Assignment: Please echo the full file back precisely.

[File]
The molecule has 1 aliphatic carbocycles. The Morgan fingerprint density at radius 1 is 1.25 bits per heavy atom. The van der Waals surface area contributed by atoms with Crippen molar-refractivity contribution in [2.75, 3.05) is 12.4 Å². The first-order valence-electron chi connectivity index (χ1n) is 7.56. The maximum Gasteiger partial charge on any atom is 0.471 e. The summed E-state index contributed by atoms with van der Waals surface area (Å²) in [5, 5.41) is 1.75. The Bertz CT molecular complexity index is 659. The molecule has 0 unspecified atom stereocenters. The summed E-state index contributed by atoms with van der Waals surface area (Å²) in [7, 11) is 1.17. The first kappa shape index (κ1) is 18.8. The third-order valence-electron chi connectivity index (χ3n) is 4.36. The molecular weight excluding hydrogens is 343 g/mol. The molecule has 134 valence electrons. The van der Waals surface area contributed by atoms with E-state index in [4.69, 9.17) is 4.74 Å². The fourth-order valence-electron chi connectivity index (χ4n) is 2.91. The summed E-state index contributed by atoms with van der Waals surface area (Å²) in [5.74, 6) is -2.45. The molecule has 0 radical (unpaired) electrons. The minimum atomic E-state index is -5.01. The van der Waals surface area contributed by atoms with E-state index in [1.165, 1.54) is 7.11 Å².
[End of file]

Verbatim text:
The molecule has 1 aliphatic carbocycles. The Morgan fingerprint density at radius 1 is 1.25 bits per heavy atom. The van der Waals surface area contributed by atoms with Crippen molar-refractivity contribution in [2.75, 3.05) is 12.4 Å². The first-order valence-electron chi connectivity index (χ1n) is 7.56. The maximum Gasteiger partial charge on any atom is 0.471 e. The summed E-state index contributed by atoms with van der Waals surface area (Å²) in [5, 5.41) is 1.75. The Bertz CT molecular complexity index is 659. The molecule has 0 unspecified atom stereocenters. The summed E-state index contributed by atoms with van der Waals surface area (Å²) in [7, 11) is 1.17. The first kappa shape index (κ1) is 18.8. The third-order valence-electron chi connectivity index (χ3n) is 4.36. The molecular weight excluding hydrogens is 343 g/mol. The molecule has 134 valence electrons. The van der Waals surface area contributed by atoms with E-state index in [4.69, 9.17) is 4.74 Å². The fourth-order valence-electron chi connectivity index (χ4n) is 2.91. The summed E-state index contributed by atoms with van der Waals surface area (Å²) in [5.74, 6) is -2.45. The molecule has 0 radical (unpaired) electrons. The minimum atomic E-state index is -5.01. The van der Waals surface area contributed by atoms with E-state index in [1.165, 1.54) is 7.11 Å².